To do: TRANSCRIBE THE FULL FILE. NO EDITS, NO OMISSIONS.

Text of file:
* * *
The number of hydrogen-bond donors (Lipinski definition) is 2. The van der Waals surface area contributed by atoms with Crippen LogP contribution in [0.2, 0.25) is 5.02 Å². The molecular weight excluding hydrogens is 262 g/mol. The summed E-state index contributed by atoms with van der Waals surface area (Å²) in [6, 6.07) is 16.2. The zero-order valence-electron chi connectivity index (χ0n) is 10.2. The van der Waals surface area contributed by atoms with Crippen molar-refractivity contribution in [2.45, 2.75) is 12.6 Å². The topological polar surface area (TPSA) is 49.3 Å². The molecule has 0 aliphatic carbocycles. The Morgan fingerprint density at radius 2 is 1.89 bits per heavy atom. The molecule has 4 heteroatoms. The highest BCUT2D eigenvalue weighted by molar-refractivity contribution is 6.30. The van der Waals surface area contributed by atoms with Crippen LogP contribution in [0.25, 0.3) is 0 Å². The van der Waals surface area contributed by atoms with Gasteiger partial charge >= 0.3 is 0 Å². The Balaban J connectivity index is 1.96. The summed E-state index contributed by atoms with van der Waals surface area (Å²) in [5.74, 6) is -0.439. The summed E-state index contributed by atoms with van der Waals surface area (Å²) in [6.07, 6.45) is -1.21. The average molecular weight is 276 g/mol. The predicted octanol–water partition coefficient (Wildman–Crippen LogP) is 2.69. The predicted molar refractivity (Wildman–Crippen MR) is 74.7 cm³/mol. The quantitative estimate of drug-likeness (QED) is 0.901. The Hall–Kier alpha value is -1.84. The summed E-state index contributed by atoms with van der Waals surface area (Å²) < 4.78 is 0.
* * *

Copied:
The number of hydrogen-bond donors (Lipinski definition) is 2. The van der Waals surface area contributed by atoms with Crippen LogP contribution in [0.2, 0.25) is 5.02 Å². The molecular weight excluding hydrogens is 262 g/mol. The summed E-state index contributed by atoms with van der Waals surface area (Å²) in [6, 6.07) is 16.2. The zero-order valence-electron chi connectivity index (χ0n) is 10.2. The van der Waals surface area contributed by atoms with Crippen molar-refractivity contribution in [2.45, 2.75) is 12.6 Å². The topological polar surface area (TPSA) is 49.3 Å². The molecule has 0 aliphatic carbocycles. The Morgan fingerprint density at radius 2 is 1.89 bits per heavy atom. The molecule has 4 heteroatoms. The highest BCUT2D eigenvalue weighted by molar-refractivity contribution is 6.30. The van der Waals surface area contributed by atoms with Crippen LogP contribution in [0.25, 0.3) is 0 Å². The van der Waals surface area contributed by atoms with Gasteiger partial charge >= 0.3 is 0 Å². The Balaban J connectivity index is 1.96. The summed E-state index contributed by atoms with van der Waals surface area (Å²) in [5.74, 6) is -0.439. The summed E-state index contributed by atoms with van der Waals surface area (Å²) in [6.07, 6.45) is -1.21. The average molecular weight is 276 g/mol. The predicted octanol–water partition coefficient (Wildman–Crippen LogP) is 2.69. The predicted molar refractivity (Wildman–Crippen MR) is 74.7 cm³/mol. The quantitative estimate of drug-likeness (QED) is 0.901. The Hall–Kier alpha value is -1.84. The summed E-state index contributed by atoms with van der Waals surface area (Å²) < 4.78 is 0.